Is there more than one way to be smart?
According to a popular theory, there are many types of "intelligence" that a person can have. Some people are strong in one area, and not so strong in the rest. Others are equally strong in many areas. Sometimes, a student can be strong or weak in the same "intelligence", it just depends on the topic!
It's possible to increase the strength of any intelligence type, but it's not always needed. When it comes to studying, efficiency is key. Students should focus on using their strengths when learning new material. Sometimes this requires extra effort, but it's worth it in the end. High-quality study sessions lead to higher chances of achievement.
Howard Gardner, the theory's creator, wrote about at least nine types of intelligence:
Not one of these types of intelligence is greater than the other. They are just different ways in which we view the world. They are the primary ways in which we understand ideas. It only makes sense to work within the perspective we feel at home in.
Here's a brief description of each type. In later posts, I'm going to describe learning techniques perfect for each one. You may find you fit into many categories on some level or another. Congratulations, you're about to get better at studying!
If you have strong musical-rhythmic-harmonic intelligence, well it's no secret that you enjoy listening to music! You might find yourself absent-mindedly walking in step with a beat. You might be a great dancer despite never taking a lesson. You have a great sense for pattern and tone and just know when something feels right.
If you have strong visual-spatial intelligence, nothing makes you happier than order. Colors speak to you and shapes have more than three dimensions. You doodle in the margins and read pictures more often than books. You tend to be creative, and you are definitely a daydreamer.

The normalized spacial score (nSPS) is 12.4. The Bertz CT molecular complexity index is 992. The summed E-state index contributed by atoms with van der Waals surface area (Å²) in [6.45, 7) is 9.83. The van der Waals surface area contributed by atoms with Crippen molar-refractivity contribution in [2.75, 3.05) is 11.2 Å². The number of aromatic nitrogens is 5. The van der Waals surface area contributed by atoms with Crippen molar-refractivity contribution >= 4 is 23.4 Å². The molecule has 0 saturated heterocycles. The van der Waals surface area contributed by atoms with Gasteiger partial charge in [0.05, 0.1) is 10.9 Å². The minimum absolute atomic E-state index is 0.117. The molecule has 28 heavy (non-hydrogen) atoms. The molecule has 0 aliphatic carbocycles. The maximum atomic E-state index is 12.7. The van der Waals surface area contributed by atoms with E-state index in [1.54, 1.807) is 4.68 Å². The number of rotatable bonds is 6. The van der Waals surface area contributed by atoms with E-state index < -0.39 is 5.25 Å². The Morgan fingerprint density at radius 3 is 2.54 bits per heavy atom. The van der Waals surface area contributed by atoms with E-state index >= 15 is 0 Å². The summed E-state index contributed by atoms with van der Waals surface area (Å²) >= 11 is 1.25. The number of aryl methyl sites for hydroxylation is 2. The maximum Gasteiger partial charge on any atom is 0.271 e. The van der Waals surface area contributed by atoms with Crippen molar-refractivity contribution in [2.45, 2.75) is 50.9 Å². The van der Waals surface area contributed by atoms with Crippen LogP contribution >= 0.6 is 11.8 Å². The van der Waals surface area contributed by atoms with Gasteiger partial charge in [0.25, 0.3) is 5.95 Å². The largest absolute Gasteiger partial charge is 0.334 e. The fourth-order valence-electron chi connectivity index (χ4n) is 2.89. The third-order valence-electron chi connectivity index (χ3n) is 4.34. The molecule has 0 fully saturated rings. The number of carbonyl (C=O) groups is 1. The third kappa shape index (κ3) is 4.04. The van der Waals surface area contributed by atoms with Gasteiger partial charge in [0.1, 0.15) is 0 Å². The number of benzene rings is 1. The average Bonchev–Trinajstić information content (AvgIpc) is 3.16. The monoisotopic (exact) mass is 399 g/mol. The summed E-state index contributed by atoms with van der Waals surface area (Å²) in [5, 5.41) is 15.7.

If you have strong verbal-linguistic intelligence, you love stories, either reading, writing, or telling them. You would rather go without small talk and have a friendly debate, which is even better over a game of Scrabble. Another hint: if someone always asks to copy your notes, that usually means you're good at it.
If you have strong logical-mathematical intelligence, you love puzzles and games, especially the video kind. Making sense of complicated matters is your version of fun. Your mind is detail-oriented because you know the consequences of every action. You try to see the world in an objective manner, but you still don't "get" most people.
If you have strong bodily-kinesthetic intelligence, you are always on the go. If you don't play sports, you still find ways to spend your energy. Activities don't make sense unless you get a chance to do them yourself. When you talk, your hands move more than your mouth. You might have won the class clown award at one point or another.
If you have strong interpersonal intelligence, chances are no one has called you a 'wallflower.' You are at your best working in a group, and enjoy talking to everyone. Your friends might seek you for advice since you're such a great empathizer. You wish for world peace on your birthday candles at the party you throw every year.
If you have strong intrapersonal intelligence, you're pretty much the opposite of the above. Instead of hanging out with groups, you prefer to hang out with yourself. You spend a lot of time reading, writing, and thinking. You like to talk about philosophy with a few close friends. You also often feel like a mind-reader, but you won't tell anyone.
If you have strong naturalistic intelligence, you spend every possible moment outdoors. You have an intuitive understanding of the cycles that govern the planet. You appreciate fruits and vegetables, and might even grow them. You find it easy to categorize and notice features of objects, animals, and people.
If you have strong existential intelligence, you spend most of your free time pondering. You ask, why are we here, and, where do we go when we're gone? You wonder what your life purpose is and seek to fulfill it. Some people refer to you as an 'old soul.' You like to discover the meaning beneath events and ideas.
OK, so I know what kind of smart I am now, but how will that help me?
Knowing your primary types of intelligence gives you a big clue about how you learn. Information comes in many forms. You can learn from books, videos, or group discussions. You can learn by creating art, or music, or lessons. Knowing which ways work best for you give you a way to decide how to spend your time. With knowledge of yourself, you can tailor your notes to be just the way you like it. You might even make learning fun!
Look back here for future articles! Later parts will go into more depth about each intelligence and offer study suggestions.
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